Thank you, JB, Jenn, and the rest of the folks for giving those of us who can only dream of running WS a chance to witness an incredible part of this event's history.

Jay said...

Ian - admirable that you didn't take fluid from your pacer. I think in the spirit of racing, that should be allowed. This is not a race to see who can carry the right items or stock the appropriate items in a pack / handheld. Everything else about this sport favors sportsmanship and competition working together.

If a leader falls while running alongside other leaders, do you stop or wait? I have read a few blogs, including one recently from TNF50 where a leader fell and was helped by a competitor. If I were successful like many of you chiming in, I would want to beat the best when they were at their best.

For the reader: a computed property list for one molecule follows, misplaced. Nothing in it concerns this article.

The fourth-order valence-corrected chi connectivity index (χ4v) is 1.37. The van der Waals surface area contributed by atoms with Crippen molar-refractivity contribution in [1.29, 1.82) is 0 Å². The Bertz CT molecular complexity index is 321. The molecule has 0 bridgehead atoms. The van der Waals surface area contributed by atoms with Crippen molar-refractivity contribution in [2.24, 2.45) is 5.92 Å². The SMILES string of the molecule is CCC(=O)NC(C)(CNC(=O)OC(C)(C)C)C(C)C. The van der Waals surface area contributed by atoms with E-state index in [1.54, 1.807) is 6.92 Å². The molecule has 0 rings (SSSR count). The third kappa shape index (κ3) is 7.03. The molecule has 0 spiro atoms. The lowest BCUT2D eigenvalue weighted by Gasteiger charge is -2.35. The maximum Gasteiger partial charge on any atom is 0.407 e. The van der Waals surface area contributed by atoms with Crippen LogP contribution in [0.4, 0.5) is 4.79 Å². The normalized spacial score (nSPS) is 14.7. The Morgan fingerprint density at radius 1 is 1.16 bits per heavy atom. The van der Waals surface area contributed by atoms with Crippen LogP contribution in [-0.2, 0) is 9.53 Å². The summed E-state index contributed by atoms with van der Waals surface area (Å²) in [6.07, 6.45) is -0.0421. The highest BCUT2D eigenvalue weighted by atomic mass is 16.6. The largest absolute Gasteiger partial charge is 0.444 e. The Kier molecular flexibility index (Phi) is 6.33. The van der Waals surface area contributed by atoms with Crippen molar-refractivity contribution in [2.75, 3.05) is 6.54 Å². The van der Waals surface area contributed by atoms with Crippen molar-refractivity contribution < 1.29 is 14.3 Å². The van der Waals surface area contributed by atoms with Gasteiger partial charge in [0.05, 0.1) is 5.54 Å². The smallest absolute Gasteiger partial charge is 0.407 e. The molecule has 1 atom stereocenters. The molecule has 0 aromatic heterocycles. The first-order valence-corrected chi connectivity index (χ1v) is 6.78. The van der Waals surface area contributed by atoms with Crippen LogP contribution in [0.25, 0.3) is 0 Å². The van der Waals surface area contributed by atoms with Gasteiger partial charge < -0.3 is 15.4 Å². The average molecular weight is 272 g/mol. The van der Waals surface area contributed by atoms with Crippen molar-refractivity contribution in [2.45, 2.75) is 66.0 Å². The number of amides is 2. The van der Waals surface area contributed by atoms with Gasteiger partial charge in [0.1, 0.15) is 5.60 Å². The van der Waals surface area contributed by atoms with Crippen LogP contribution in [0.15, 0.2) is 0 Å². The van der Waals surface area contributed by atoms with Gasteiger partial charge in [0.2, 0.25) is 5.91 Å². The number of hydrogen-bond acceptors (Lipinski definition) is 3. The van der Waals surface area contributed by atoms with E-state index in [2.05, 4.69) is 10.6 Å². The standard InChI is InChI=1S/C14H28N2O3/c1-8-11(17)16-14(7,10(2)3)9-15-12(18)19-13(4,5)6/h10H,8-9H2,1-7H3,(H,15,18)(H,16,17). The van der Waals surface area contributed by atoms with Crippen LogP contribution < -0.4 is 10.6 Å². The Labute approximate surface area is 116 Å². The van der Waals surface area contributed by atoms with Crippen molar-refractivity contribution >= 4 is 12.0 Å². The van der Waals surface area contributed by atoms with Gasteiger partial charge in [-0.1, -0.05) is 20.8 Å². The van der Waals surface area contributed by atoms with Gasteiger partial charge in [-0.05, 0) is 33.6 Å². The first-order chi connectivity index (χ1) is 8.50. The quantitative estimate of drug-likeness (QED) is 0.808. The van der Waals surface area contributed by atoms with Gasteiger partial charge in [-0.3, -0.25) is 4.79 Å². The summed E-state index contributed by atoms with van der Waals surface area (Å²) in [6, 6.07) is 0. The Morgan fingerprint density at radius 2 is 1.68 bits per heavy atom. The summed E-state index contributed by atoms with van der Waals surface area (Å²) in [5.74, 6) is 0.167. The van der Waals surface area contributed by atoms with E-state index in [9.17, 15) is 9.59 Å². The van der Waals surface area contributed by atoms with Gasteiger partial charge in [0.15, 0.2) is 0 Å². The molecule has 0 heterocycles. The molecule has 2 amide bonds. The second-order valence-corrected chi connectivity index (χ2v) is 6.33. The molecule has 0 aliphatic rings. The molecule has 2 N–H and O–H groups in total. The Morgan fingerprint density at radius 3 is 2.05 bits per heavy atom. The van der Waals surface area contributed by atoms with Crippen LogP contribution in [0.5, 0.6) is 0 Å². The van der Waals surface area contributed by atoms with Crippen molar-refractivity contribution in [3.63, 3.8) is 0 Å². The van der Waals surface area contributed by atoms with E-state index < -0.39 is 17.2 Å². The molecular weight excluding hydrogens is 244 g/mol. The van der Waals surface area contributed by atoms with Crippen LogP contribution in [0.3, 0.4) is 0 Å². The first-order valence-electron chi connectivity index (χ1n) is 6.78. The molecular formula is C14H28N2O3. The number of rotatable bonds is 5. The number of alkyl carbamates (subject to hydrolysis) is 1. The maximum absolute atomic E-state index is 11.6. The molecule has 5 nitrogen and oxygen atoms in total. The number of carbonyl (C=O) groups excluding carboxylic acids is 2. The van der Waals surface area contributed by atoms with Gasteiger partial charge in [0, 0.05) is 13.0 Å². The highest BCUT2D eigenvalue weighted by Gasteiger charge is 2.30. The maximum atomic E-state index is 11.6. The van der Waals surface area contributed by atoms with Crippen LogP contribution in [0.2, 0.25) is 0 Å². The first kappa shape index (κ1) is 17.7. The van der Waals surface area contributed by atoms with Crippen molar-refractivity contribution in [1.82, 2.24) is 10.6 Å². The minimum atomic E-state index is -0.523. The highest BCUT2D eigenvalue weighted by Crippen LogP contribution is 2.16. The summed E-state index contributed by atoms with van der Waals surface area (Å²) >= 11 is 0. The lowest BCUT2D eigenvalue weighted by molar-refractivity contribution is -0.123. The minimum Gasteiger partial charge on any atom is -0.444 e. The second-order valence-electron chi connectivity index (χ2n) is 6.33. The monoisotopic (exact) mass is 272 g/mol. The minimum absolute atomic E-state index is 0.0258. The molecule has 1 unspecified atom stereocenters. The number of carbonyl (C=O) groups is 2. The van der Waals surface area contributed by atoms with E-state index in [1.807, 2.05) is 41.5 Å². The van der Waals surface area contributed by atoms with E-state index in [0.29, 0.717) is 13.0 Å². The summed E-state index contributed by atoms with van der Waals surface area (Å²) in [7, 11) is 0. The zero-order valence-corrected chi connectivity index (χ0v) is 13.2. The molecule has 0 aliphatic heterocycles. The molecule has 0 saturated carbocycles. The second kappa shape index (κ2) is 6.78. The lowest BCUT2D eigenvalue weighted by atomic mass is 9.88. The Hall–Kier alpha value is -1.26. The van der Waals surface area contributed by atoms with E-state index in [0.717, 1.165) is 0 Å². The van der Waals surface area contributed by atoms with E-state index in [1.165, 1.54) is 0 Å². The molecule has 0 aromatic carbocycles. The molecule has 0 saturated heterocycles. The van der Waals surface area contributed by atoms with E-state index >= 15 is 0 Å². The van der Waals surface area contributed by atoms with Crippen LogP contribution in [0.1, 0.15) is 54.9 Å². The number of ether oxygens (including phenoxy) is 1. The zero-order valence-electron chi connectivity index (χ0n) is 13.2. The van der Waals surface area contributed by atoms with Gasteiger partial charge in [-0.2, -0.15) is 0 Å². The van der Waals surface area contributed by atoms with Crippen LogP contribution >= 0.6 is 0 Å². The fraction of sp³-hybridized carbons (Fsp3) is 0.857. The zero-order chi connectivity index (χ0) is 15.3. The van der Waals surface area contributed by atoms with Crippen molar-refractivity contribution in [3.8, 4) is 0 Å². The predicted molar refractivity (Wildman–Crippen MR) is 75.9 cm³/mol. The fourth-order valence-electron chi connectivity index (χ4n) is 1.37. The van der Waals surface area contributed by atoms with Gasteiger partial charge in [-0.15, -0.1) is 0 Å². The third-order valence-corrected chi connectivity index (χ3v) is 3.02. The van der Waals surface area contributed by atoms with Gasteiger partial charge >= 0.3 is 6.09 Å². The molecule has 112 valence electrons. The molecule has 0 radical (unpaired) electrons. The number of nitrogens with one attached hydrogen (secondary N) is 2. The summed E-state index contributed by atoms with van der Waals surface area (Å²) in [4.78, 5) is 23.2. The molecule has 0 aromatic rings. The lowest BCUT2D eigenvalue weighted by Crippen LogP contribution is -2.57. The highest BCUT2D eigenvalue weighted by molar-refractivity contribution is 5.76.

This would mean sharing water if necessary (didn't Geoff and/or Tony offer water to Killian?). Is it okay for a competitor to give S! caps, gels, or water? I am not advocating setting up crew stops where not allowed but rather ensuring the field is competing in the spirit of the rules.

I think, to Karl's point, if there are pacers they are going to help. Either you have them or your don't - trying to police what happens while out on the trail is too tough. For this particular race, it isn't as though they are carrying a huge pack (eg, Leadville) for the runner.

GZ said...

So here we are three years later and Andy posts this back to his tweet feed. I agree - interesting convo. Has anything changed?

AJW said...

Thanks GZ! Has anything changed? It was fun to re-read the comment thread and it's informative given the recent discourse. Anyone?